The author of Care of the Soul shows readers how ""soul intimacy"" can be cultivated through letter writing, conversations, sexuality, jealousy, boredom, and endings, and how the soul is enriched through the tribulations of life. 150,000 first printing. $200,000 ad/promo.
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Thomas Moore is a writer and lecturer and living in New England with his wife and two children. He lived as a monk in a Catholic religious order for twelve years and has degrees in theology, musicology and philosophy. A former professor of religion and psychology, he is the author of Care of the Soul, Soul Mates, The Re-Enchantment of Everyday Life, The Education of the Heart, and Meditations.Excerpt. © Reprinted by permission. All rights reserved.:
ATTACHMENT AND FLIGHT
When we consider the soul of relationship, unexpected factors come into view. In its deepest nature, for example, the soul involves itself in the stuff of this world, both people and objects. It loves attachments of all kinds--to places, ideas, times, historical figures and periods, things, words, sounds, and settings--and if we are going to examine relationship in the soul, we have to take into account the wide range of its loves and inclinations. Yet even though the soul sinks luxuriantly into its attachments, something in it also moves in a different direction. Something valid and necessary takes flight when it senses deep attachment, and this flight also seems so deeply rooted as to be an honest expression of soul. Our ultimate goal is to find ways to embrace both attachment and resistance to attachment, and the only way to that reconciliation of opposites is to dig deeply into the nature of each. As with all matters of soul, it is in honoring its impulses that we find our way best into its mysteries.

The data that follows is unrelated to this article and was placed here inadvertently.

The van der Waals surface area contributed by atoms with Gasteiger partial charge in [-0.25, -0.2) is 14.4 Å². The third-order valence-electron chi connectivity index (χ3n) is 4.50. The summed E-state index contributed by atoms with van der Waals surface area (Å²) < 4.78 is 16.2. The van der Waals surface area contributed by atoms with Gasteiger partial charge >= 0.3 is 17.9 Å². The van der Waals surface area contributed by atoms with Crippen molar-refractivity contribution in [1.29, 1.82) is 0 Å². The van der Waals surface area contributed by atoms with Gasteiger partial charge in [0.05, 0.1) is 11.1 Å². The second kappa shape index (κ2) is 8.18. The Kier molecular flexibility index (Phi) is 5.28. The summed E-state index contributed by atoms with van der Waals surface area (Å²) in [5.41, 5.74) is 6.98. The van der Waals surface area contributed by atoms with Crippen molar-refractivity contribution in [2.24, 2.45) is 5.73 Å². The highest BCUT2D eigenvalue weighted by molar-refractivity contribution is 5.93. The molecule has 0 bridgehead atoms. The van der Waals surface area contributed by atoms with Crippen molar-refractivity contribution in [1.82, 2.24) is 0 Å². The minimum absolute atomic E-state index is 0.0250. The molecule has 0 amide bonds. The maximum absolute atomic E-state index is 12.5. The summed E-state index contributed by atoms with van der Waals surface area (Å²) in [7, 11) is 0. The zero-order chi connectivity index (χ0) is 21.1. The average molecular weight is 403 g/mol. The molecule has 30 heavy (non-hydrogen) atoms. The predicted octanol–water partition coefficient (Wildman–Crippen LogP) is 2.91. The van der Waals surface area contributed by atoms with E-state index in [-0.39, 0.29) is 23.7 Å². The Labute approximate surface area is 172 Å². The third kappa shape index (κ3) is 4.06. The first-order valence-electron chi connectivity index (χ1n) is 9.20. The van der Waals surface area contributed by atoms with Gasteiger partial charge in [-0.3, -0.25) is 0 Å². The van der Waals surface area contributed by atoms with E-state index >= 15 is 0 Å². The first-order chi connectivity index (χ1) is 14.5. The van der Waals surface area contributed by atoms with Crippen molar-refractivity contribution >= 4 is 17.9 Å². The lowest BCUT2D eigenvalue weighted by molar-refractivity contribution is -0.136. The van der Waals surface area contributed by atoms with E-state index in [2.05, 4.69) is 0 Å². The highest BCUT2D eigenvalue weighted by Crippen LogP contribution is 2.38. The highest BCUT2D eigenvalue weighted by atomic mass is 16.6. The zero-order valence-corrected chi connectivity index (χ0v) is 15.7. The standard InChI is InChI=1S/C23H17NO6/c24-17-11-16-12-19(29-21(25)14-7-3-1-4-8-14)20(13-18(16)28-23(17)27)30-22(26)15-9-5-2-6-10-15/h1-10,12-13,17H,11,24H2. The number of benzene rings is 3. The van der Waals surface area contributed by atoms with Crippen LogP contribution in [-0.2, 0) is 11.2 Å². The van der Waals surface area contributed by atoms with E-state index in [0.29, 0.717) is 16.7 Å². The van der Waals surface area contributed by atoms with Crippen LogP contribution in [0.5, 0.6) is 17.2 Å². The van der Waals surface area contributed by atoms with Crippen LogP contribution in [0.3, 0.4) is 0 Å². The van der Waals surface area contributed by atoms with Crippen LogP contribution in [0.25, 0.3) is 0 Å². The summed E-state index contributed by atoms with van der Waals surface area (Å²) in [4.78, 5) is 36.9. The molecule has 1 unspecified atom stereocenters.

The soul manifests its innate tendency toward attachment in many ways. One way is a penchant for the past and a resistance to change. A particularly soulful person might turn down a good job offer, for example, because he doesn't want to move from his home town. The soulfulness of this decision is fairly clear: ties to friends, family, buildings, and a familiar landscape come from the heart, and honoring them may be more important for a soulful life than following exciting ideas and possibilities that are rooted in some other part of our nature.
A radically attached person may lead a sedate life because he seldom likes to leave home; he may even decide not to buy an automobile for that very reason. Many writers and artists have exhibited this soulful orientation away from worldly activity. Emily Dickinson, for example, spent her entire mature life at her family's homestead in Amherst, Massachusetts. In a letter of 1851 to her brother Austin she wrote, "Home is a holy thing--nothing of doubt or distrust can enter its blessed portals . . . Here seems indeed to be a bit of Eden which not the sin of any can utterly destroy."1 Samuel Beckett was notorious for his love of his sparse apartment and for his resistance to the world. "All I want to do, " he once said early in his career, "is sit on my ass and fart and think of Dante."2